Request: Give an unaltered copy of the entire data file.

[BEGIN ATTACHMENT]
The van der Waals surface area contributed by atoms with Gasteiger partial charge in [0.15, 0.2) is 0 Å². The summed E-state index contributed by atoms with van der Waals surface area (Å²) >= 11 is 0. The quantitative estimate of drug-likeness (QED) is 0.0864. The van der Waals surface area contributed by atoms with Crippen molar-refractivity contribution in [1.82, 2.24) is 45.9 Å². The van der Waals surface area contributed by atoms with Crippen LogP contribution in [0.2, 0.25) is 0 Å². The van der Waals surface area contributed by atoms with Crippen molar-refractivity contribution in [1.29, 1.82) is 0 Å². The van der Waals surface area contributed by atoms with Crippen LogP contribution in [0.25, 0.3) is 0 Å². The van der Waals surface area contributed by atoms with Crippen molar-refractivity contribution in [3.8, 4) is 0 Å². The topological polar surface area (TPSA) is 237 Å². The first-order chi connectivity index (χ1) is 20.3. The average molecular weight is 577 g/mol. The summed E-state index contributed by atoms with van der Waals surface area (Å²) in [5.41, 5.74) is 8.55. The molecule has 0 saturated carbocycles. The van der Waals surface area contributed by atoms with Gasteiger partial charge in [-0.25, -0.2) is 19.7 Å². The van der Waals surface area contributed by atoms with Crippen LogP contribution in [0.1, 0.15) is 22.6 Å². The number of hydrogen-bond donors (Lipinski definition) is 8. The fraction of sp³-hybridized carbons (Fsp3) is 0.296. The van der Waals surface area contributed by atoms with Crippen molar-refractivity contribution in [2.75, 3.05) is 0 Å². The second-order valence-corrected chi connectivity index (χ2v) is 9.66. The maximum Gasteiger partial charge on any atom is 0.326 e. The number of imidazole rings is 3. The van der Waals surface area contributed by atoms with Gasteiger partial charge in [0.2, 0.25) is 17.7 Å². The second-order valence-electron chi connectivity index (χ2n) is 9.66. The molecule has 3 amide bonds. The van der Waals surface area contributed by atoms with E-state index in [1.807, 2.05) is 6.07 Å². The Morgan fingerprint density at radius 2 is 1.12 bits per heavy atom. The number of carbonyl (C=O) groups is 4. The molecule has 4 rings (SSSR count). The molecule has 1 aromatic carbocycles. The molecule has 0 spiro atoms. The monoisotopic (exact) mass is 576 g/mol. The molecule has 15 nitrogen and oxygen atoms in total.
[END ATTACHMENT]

The van der Waals surface area contributed by atoms with Gasteiger partial charge in [0.15, 0.2) is 0 Å². The summed E-state index contributed by atoms with van der Waals surface area (Å²) >= 11 is 0. The quantitative estimate of drug-likeness (QED) is 0.0864. The van der Waals surface area contributed by atoms with Crippen molar-refractivity contribution in [1.82, 2.24) is 45.9 Å². The van der Waals surface area contributed by atoms with Crippen LogP contribution in [0.2, 0.25) is 0 Å². The van der Waals surface area contributed by atoms with Crippen molar-refractivity contribution in [1.29, 1.82) is 0 Å². The van der Waals surface area contributed by atoms with Crippen LogP contribution in [0.25, 0.3) is 0 Å². The van der Waals surface area contributed by atoms with Crippen molar-refractivity contribution in [3.8, 4) is 0 Å². The topological polar surface area (TPSA) is 237 Å². The first-order chi connectivity index (χ1) is 20.3. The average molecular weight is 577 g/mol. The summed E-state index contributed by atoms with van der Waals surface area (Å²) in [5.41, 5.74) is 8.55. The molecule has 0 saturated carbocycles. The van der Waals surface area contributed by atoms with Gasteiger partial charge in [-0.25, -0.2) is 19.7 Å². The van der Waals surface area contributed by atoms with Crippen LogP contribution in [0.1, 0.15) is 22.6 Å². The number of hydrogen-bond donors (Lipinski definition) is 8. The fraction of sp³-hybridized carbons (Fsp3) is 0.296. The van der Waals surface area contributed by atoms with Crippen molar-refractivity contribution in [2.75, 3.05) is 0 Å². The second-order valence-corrected chi connectivity index (χ2v) is 9.66. The maximum Gasteiger partial charge on any atom is 0.326 e. The number of imidazole rings is 3. The van der Waals surface area contributed by atoms with Gasteiger partial charge in [0.2, 0.25) is 17.7 Å². The second-order valence-electron chi connectivity index (χ2n) is 9.66. The molecule has 3 amide bonds. The van der Waals surface area contributed by atoms with E-state index in [1.807, 2.05) is 6.07 Å². The Morgan fingerprint density at radius 2 is 1.12 bits per heavy atom. The number of carbonyl (C=O) groups is 4. The molecule has 4 rings (SSSR count). The molecule has 1 aromatic carbocycles. The molecule has 0 spiro atoms. The monoisotopic (exact) mass is 576 g/mol. The molecule has 15 nitrogen and oxygen atoms in total.